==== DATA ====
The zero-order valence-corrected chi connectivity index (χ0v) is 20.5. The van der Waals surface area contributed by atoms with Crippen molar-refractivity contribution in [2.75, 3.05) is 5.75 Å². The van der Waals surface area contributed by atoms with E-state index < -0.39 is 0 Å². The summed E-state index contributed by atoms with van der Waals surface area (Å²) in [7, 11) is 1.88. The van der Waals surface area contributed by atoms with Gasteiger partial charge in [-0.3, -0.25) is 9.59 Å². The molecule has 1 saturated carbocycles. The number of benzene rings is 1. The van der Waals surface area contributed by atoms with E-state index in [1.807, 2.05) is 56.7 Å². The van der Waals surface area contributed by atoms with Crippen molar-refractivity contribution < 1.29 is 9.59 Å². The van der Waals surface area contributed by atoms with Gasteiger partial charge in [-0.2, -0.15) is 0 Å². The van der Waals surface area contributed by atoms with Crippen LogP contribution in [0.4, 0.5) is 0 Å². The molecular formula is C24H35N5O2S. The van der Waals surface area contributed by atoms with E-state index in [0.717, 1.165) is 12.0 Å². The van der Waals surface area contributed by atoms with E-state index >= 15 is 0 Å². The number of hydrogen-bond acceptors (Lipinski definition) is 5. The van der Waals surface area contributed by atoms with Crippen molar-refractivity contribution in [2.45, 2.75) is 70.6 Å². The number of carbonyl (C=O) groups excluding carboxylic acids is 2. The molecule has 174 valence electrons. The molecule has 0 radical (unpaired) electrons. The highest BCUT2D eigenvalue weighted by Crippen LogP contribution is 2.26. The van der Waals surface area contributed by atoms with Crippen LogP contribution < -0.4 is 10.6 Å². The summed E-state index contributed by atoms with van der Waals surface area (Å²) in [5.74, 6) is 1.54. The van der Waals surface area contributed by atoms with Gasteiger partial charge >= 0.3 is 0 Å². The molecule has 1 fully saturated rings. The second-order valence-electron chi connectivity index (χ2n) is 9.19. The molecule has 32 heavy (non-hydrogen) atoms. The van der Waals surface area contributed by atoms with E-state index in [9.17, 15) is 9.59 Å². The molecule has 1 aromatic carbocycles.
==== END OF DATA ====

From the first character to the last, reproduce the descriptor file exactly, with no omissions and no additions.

The zero-order valence-corrected chi connectivity index (χ0v) is 20.5. The van der Waals surface area contributed by atoms with Crippen molar-refractivity contribution in [2.75, 3.05) is 5.75 Å². The van der Waals surface area contributed by atoms with E-state index < -0.39 is 0 Å². The summed E-state index contributed by atoms with van der Waals surface area (Å²) in [7, 11) is 1.88. The van der Waals surface area contributed by atoms with Gasteiger partial charge in [-0.3, -0.25) is 9.59 Å². The molecule has 1 saturated carbocycles. The number of benzene rings is 1. The van der Waals surface area contributed by atoms with E-state index in [1.807, 2.05) is 56.7 Å². The van der Waals surface area contributed by atoms with Crippen molar-refractivity contribution < 1.29 is 9.59 Å². The van der Waals surface area contributed by atoms with Gasteiger partial charge in [-0.2, -0.15) is 0 Å². The van der Waals surface area contributed by atoms with Crippen LogP contribution in [0.4, 0.5) is 0 Å². The molecular formula is C24H35N5O2S. The van der Waals surface area contributed by atoms with E-state index in [0.717, 1.165) is 12.0 Å². The van der Waals surface area contributed by atoms with E-state index >= 15 is 0 Å². The number of hydrogen-bond acceptors (Lipinski definition) is 5. The van der Waals surface area contributed by atoms with Crippen molar-refractivity contribution in [2.45, 2.75) is 70.6 Å². The number of carbonyl (C=O) groups excluding carboxylic acids is 2. The molecule has 174 valence electrons. The molecule has 0 radical (unpaired) electrons. The highest BCUT2D eigenvalue weighted by Crippen LogP contribution is 2.26. The van der Waals surface area contributed by atoms with Crippen LogP contribution < -0.4 is 10.6 Å². The summed E-state index contributed by atoms with van der Waals surface area (Å²) in [5.74, 6) is 1.54. The van der Waals surface area contributed by atoms with Gasteiger partial charge >= 0.3 is 0 Å². The molecule has 1 fully saturated rings. The second-order valence-electron chi connectivity index (χ2n) is 9.19. The molecule has 32 heavy (non-hydrogen) atoms. The van der Waals surface area contributed by atoms with E-state index in [9.17, 15) is 9.59 Å². The molecule has 1 aromatic carbocycles.